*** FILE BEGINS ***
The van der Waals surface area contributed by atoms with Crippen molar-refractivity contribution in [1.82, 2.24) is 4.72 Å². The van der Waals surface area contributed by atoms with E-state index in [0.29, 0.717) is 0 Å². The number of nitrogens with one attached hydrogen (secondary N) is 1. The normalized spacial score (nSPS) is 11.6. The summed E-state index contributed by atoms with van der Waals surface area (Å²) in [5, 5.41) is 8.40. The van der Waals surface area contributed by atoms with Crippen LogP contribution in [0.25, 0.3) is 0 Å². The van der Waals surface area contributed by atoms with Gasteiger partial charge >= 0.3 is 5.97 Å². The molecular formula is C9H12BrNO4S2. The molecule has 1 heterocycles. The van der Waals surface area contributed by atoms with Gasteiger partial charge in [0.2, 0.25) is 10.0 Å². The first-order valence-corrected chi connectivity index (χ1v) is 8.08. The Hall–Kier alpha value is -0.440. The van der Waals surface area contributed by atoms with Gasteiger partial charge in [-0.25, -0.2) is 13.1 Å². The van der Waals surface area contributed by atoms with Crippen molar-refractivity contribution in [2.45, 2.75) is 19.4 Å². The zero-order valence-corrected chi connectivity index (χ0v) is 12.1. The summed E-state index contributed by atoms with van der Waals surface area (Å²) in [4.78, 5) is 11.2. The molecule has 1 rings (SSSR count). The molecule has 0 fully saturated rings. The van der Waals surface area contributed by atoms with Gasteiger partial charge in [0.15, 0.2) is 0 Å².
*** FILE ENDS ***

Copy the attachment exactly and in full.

The van der Waals surface area contributed by atoms with Crippen molar-refractivity contribution in [1.82, 2.24) is 4.72 Å². The van der Waals surface area contributed by atoms with E-state index in [0.29, 0.717) is 0 Å². The number of nitrogens with one attached hydrogen (secondary N) is 1. The normalized spacial score (nSPS) is 11.6. The summed E-state index contributed by atoms with van der Waals surface area (Å²) in [5, 5.41) is 8.40. The van der Waals surface area contributed by atoms with Crippen LogP contribution in [0.25, 0.3) is 0 Å². The van der Waals surface area contributed by atoms with Gasteiger partial charge >= 0.3 is 5.97 Å². The molecular formula is C9H12BrNO4S2. The molecule has 1 heterocycles. The van der Waals surface area contributed by atoms with Gasteiger partial charge in [0.2, 0.25) is 10.0 Å². The first-order valence-corrected chi connectivity index (χ1v) is 8.08. The Hall–Kier alpha value is -0.440. The van der Waals surface area contributed by atoms with Gasteiger partial charge in [-0.25, -0.2) is 13.1 Å². The van der Waals surface area contributed by atoms with Crippen molar-refractivity contribution in [2.45, 2.75) is 19.4 Å². The zero-order valence-corrected chi connectivity index (χ0v) is 12.1. The summed E-state index contributed by atoms with van der Waals surface area (Å²) in [4.78, 5) is 11.2. The molecule has 1 rings (SSSR count). The molecule has 0 fully saturated rings. The van der Waals surface area contributed by atoms with Gasteiger partial charge in [0.15, 0.2) is 0 Å².